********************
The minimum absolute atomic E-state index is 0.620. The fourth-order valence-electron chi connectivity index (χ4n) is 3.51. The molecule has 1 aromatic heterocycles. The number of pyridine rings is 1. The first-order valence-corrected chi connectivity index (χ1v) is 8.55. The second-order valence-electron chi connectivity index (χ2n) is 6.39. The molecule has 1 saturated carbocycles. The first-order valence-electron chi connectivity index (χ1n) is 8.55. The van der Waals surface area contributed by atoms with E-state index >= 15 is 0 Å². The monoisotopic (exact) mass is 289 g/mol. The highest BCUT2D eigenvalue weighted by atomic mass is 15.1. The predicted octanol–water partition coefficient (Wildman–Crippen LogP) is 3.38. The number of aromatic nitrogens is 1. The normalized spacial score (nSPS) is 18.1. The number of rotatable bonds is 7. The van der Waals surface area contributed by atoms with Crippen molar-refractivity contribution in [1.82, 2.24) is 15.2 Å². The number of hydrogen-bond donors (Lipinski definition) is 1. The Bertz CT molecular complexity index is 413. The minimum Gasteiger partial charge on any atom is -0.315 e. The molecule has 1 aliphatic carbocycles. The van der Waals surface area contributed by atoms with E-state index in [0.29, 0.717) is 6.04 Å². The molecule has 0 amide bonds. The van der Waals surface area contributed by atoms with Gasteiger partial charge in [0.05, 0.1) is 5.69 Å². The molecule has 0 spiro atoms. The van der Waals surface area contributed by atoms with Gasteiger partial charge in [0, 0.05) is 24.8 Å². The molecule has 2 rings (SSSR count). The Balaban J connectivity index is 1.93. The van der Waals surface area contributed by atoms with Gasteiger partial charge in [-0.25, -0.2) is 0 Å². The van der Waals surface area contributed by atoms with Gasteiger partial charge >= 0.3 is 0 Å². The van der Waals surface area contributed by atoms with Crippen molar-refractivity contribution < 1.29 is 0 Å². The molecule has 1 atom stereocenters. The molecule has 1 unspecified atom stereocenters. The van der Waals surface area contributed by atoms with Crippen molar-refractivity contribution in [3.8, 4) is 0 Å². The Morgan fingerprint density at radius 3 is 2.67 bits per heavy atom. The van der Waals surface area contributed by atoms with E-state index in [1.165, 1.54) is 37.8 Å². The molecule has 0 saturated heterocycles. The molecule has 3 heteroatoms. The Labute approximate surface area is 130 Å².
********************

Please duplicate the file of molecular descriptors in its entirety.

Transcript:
The minimum absolute atomic E-state index is 0.620. The fourth-order valence-electron chi connectivity index (χ4n) is 3.51. The molecule has 1 aromatic heterocycles. The number of pyridine rings is 1. The first-order valence-corrected chi connectivity index (χ1v) is 8.55. The second-order valence-electron chi connectivity index (χ2n) is 6.39. The molecule has 1 saturated carbocycles. The first-order valence-electron chi connectivity index (χ1n) is 8.55. The van der Waals surface area contributed by atoms with E-state index >= 15 is 0 Å². The monoisotopic (exact) mass is 289 g/mol. The highest BCUT2D eigenvalue weighted by atomic mass is 15.1. The predicted octanol–water partition coefficient (Wildman–Crippen LogP) is 3.38. The number of aromatic nitrogens is 1. The normalized spacial score (nSPS) is 18.1. The number of rotatable bonds is 7. The van der Waals surface area contributed by atoms with Crippen molar-refractivity contribution in [1.82, 2.24) is 15.2 Å². The number of hydrogen-bond donors (Lipinski definition) is 1. The Bertz CT molecular complexity index is 413. The minimum Gasteiger partial charge on any atom is -0.315 e. The molecule has 1 aliphatic carbocycles. The van der Waals surface area contributed by atoms with E-state index in [0.29, 0.717) is 6.04 Å². The molecule has 0 amide bonds. The van der Waals surface area contributed by atoms with Gasteiger partial charge in [0.05, 0.1) is 5.69 Å². The molecule has 0 spiro atoms. The van der Waals surface area contributed by atoms with Gasteiger partial charge in [0, 0.05) is 24.8 Å². The molecule has 2 rings (SSSR count). The Balaban J connectivity index is 1.93. The van der Waals surface area contributed by atoms with Gasteiger partial charge in [-0.25, -0.2) is 0 Å². The van der Waals surface area contributed by atoms with Gasteiger partial charge >= 0.3 is 0 Å². The van der Waals surface area contributed by atoms with Crippen molar-refractivity contribution < 1.29 is 0 Å². The molecule has 1 atom stereocenters. The molecule has 1 unspecified atom stereocenters. The van der Waals surface area contributed by atoms with Crippen molar-refractivity contribution in [3.8, 4) is 0 Å². The Morgan fingerprint density at radius 3 is 2.67 bits per heavy atom. The van der Waals surface area contributed by atoms with E-state index in [1.165, 1.54) is 37.8 Å². The molecule has 0 saturated heterocycles. The molecule has 3 heteroatoms. The Labute approximate surface area is 130 Å².